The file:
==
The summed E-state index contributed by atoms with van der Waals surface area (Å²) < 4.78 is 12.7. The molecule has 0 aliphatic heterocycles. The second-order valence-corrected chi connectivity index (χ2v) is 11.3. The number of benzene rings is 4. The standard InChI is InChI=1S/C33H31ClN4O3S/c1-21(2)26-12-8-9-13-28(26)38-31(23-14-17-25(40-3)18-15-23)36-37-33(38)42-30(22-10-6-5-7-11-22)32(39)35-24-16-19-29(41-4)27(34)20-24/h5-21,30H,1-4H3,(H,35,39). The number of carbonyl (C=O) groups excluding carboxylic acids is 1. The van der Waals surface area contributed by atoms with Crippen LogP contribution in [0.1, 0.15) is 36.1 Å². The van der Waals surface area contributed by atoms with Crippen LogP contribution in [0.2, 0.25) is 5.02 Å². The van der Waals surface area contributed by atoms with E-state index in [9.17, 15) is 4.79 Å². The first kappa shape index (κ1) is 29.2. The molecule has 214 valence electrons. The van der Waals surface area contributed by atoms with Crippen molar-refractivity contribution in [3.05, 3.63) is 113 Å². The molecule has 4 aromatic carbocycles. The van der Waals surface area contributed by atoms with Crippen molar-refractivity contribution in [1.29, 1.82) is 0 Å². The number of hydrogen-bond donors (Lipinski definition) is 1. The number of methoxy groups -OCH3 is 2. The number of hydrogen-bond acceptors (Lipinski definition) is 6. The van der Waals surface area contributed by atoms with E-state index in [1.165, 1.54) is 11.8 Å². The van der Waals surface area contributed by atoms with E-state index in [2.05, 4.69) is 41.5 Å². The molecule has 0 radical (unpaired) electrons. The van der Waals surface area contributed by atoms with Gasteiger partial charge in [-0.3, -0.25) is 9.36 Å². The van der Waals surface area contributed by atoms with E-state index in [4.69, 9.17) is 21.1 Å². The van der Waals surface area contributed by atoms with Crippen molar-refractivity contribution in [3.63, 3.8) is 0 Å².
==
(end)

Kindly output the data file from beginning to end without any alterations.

The summed E-state index contributed by atoms with van der Waals surface area (Å²) < 4.78 is 12.7. The molecule has 0 aliphatic heterocycles. The second-order valence-corrected chi connectivity index (χ2v) is 11.3. The number of benzene rings is 4. The standard InChI is InChI=1S/C33H31ClN4O3S/c1-21(2)26-12-8-9-13-28(26)38-31(23-14-17-25(40-3)18-15-23)36-37-33(38)42-30(22-10-6-5-7-11-22)32(39)35-24-16-19-29(41-4)27(34)20-24/h5-21,30H,1-4H3,(H,35,39). The number of carbonyl (C=O) groups excluding carboxylic acids is 1. The van der Waals surface area contributed by atoms with Crippen LogP contribution in [0.1, 0.15) is 36.1 Å². The van der Waals surface area contributed by atoms with Crippen LogP contribution in [0.2, 0.25) is 5.02 Å². The van der Waals surface area contributed by atoms with E-state index in [9.17, 15) is 4.79 Å². The first kappa shape index (κ1) is 29.2. The molecule has 214 valence electrons. The van der Waals surface area contributed by atoms with Crippen molar-refractivity contribution in [3.05, 3.63) is 113 Å². The molecule has 4 aromatic carbocycles. The van der Waals surface area contributed by atoms with Crippen molar-refractivity contribution in [1.29, 1.82) is 0 Å². The number of hydrogen-bond donors (Lipinski definition) is 1. The number of methoxy groups -OCH3 is 2. The number of hydrogen-bond acceptors (Lipinski definition) is 6. The van der Waals surface area contributed by atoms with E-state index in [1.165, 1.54) is 11.8 Å². The van der Waals surface area contributed by atoms with E-state index in [2.05, 4.69) is 41.5 Å². The molecule has 0 radical (unpaired) electrons. The van der Waals surface area contributed by atoms with Gasteiger partial charge in [-0.3, -0.25) is 9.36 Å². The van der Waals surface area contributed by atoms with E-state index in [4.69, 9.17) is 21.1 Å². The van der Waals surface area contributed by atoms with Crippen molar-refractivity contribution in [3.63, 3.8) is 0 Å².